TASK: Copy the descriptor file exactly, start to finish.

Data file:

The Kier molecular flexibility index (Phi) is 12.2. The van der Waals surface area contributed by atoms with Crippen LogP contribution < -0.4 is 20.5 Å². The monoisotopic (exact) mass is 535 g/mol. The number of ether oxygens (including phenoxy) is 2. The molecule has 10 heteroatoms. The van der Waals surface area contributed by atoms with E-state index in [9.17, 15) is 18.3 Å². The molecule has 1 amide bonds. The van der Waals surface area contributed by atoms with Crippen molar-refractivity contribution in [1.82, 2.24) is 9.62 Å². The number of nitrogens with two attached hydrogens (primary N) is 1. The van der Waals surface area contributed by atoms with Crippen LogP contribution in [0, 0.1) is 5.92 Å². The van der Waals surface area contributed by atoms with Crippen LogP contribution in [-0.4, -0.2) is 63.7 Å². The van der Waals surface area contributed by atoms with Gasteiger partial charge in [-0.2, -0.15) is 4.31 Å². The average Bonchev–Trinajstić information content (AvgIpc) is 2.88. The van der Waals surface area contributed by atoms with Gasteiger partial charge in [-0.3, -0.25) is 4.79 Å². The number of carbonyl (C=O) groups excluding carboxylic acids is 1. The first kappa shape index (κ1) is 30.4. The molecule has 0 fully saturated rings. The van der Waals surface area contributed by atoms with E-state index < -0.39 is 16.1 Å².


The Kier molecular flexibility index (Phi) is 12.2. The van der Waals surface area contributed by atoms with Crippen LogP contribution < -0.4 is 20.5 Å². The monoisotopic (exact) mass is 535 g/mol. The number of ether oxygens (including phenoxy) is 2. The molecule has 10 heteroatoms. The van der Waals surface area contributed by atoms with E-state index in [9.17, 15) is 18.3 Å². The molecule has 1 amide bonds. The van der Waals surface area contributed by atoms with Crippen molar-refractivity contribution in [1.82, 2.24) is 9.62 Å². The number of nitrogens with two attached hydrogens (primary N) is 1. The van der Waals surface area contributed by atoms with Crippen LogP contribution in [0, 0.1) is 5.92 Å². The van der Waals surface area contributed by atoms with Crippen LogP contribution in [-0.4, -0.2) is 63.7 Å². The van der Waals surface area contributed by atoms with Gasteiger partial charge in [-0.2, -0.15) is 4.31 Å². The average Bonchev–Trinajstić information content (AvgIpc) is 2.88. The van der Waals surface area contributed by atoms with Gasteiger partial charge in [-0.3, -0.25) is 4.79 Å². The number of carbonyl (C=O) groups excluding carboxylic acids is 1. The first kappa shape index (κ1) is 30.4. The molecule has 0 fully saturated rings. The van der Waals surface area contributed by atoms with E-state index < -0.39 is 16.1 Å².